Ladies and gentlemen, I would like to make an announcement.
I have found my Middle East version of paradise, and it is Oman.
Oman is the most beautiful country I have seen yet in the Middle East. It has rough mountains, a pristine, clean and blue ocean, beautiful infrastructure, and a modest but open-minded culture. I almost felt like I was in a tropical paradise in comparison to Kuwait! How did we find ourselves in Oman, may you ask, so shortly after winter break in Jordan? Sean and I attended the 2012 NESA (Near East South Asia) Educator’s Conference. It was the last weekend in January and took place in Oman. We thought a midwinter pick-me-up was in order, especially after the deep emotional crash that I had shortly after my family left me. Oh the ups and downs of international life! (Or is this just adult life?)
Let’s get started with the photographs, shall we? I’ve got quite a stock in store for you—I thought I’d just combine all the photos in one blog. It was quite a busy weekend!
We arrived in Oman at around 1 in the morning because our plane left Kuwait at about 10pm. We then arrived at our hotel at 2am, passed out, woke up at 6:30am, and attend the first full day of the conference. Upon returning to our hotel, we were met with a beautiful sunset that we had to get outside to embrace and explore. We picked a perfect hotel, the “Naseem Hotel” on the corniche in Mutrah. Oman’s capital, Muscat, is not one big town, it’s actually made up of four or five smaller areas separated by hills and mountains. Mutrah is the “old souq” area that is nestled between cliffs in it’s own little bay. It was the perfect location for our type of vacationing; we don’t like seven-star retreats with Starbucks on every corner. We loved being in the thick of the Omani culture and close to the landscape, squished between the mountains, crumbling fortresses, and Indian Ocean!
A minaret in Mutrah around sunset.
We had heard lots of good things about the Mutrah souq, and we weren’t dissappointed. For those of you who do not know, a “souq” is similar to a “bazaar”, in the grand scheme of things. It’s a series of shops that sell everything you can possibly imagine. A souq is comprised of aisles and aisles of winding walkways. You may find one aisle selling only spices, another aisle selling gold jewelery, and another aisle selling knock off soccer jerseys. We normally head to the souq whenever we get hungry—it is a sure bet for delicious, cheap, authentic food, in whatever country you’re visiting!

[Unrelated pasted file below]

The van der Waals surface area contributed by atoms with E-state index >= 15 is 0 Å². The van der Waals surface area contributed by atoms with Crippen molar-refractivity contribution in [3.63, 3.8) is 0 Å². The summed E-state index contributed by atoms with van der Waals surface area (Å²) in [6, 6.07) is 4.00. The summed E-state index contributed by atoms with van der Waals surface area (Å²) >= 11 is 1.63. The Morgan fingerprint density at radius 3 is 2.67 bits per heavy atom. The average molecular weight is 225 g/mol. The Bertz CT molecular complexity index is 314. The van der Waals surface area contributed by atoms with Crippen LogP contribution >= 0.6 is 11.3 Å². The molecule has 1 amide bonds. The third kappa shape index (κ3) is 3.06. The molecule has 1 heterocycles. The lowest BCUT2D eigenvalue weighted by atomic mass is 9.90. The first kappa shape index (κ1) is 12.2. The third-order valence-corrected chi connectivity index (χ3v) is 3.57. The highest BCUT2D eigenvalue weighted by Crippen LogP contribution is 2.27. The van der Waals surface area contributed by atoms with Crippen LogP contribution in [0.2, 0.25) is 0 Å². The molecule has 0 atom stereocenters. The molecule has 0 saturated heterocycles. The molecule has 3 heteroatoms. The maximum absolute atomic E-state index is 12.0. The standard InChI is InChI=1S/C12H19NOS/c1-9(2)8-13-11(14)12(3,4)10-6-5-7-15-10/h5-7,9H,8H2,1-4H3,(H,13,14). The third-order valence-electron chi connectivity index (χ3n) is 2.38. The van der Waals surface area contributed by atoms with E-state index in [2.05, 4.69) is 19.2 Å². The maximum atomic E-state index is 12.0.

The view of Mutrah from opposite the bay. We took a little stroll as the sun was setting after our marathon first day in Oman. Don’t you love the mountains in the background?!
After a bit of exploring (and Sean still in his collared shirt—can you imagine how we stood out!?) we decided on a definitely unique restaurant for dinner. The only thing I am starting to get tired of on our vacation to other Middle Eastern countries are the staples that we eat every day in Kuwait. Hummus, flat bread, kebabs, fattoush, and chai make up 1 out of my 7 weekly meals. This restaurant was no different, except for the fact that I felt like I was in a bad Disney film from the 70’s. Christmas lights were strung up everywhere, it was all open air, there were trees growing between the tables with bird houses in them, our table was a giant tree stump, there was a small dried up fountain in the center of the restaurant, and a cat kept sitting under my chair hoping for a handout. Regardless, our bill came to something like the equivalent of $4.00 …and yes, it was delicious!
In the souq, I got sucked in to yet another beautiful store of tapestries, rugs, scarves, and colorful odds and ends. I am so in love with the Arabesque style of carpets and fabrics, I could spend hundreds…
After the souq, we retired for the night. The next day we went to the conference which ran from 9-3. In terms of the conference, we thoroughly enjoyed ourselves. Sean went to a conference on using methods of inquiry in the social studies classroom, and I went to a seminar on strategies for English Language Learners. It was at The American International School of Muscat (TAISM), and I fell completely in love. It was a beautiful campus, the people who worked there were amazing, and there was such positive feelings in the entire school.
After the second day we spent some time with a couple who worked at TAISM. We saw their apartments, played some bean bag toss, and enjoyed a few tasty beverages that are much more acceptable in Oman than Kuwait : ) Afterwards, we went to the “Muscat Festival”, which is a cultural event that happens once a year in Oman. I found out about it online, and thought it’d be worth visiting—what a surprise it was!
To begin, it took place in a rose garden with a large pond in the center, which had hourly fountain displays. This fountain display *almost* rivaled the one in Dubai—it was synchronized to music, had a light display, and was overall very, very awesome.
The cultural aspects of the festival, however, was much more interesting than the fountains. It was a living village! There was a huge traditional village (Think Old World Wisconsin) where real people reenacted aspects of traditional Omani culture. In the above picture you see a healing ceremony where a song was sung/chanted for the sick person (being supported in the center of the photo).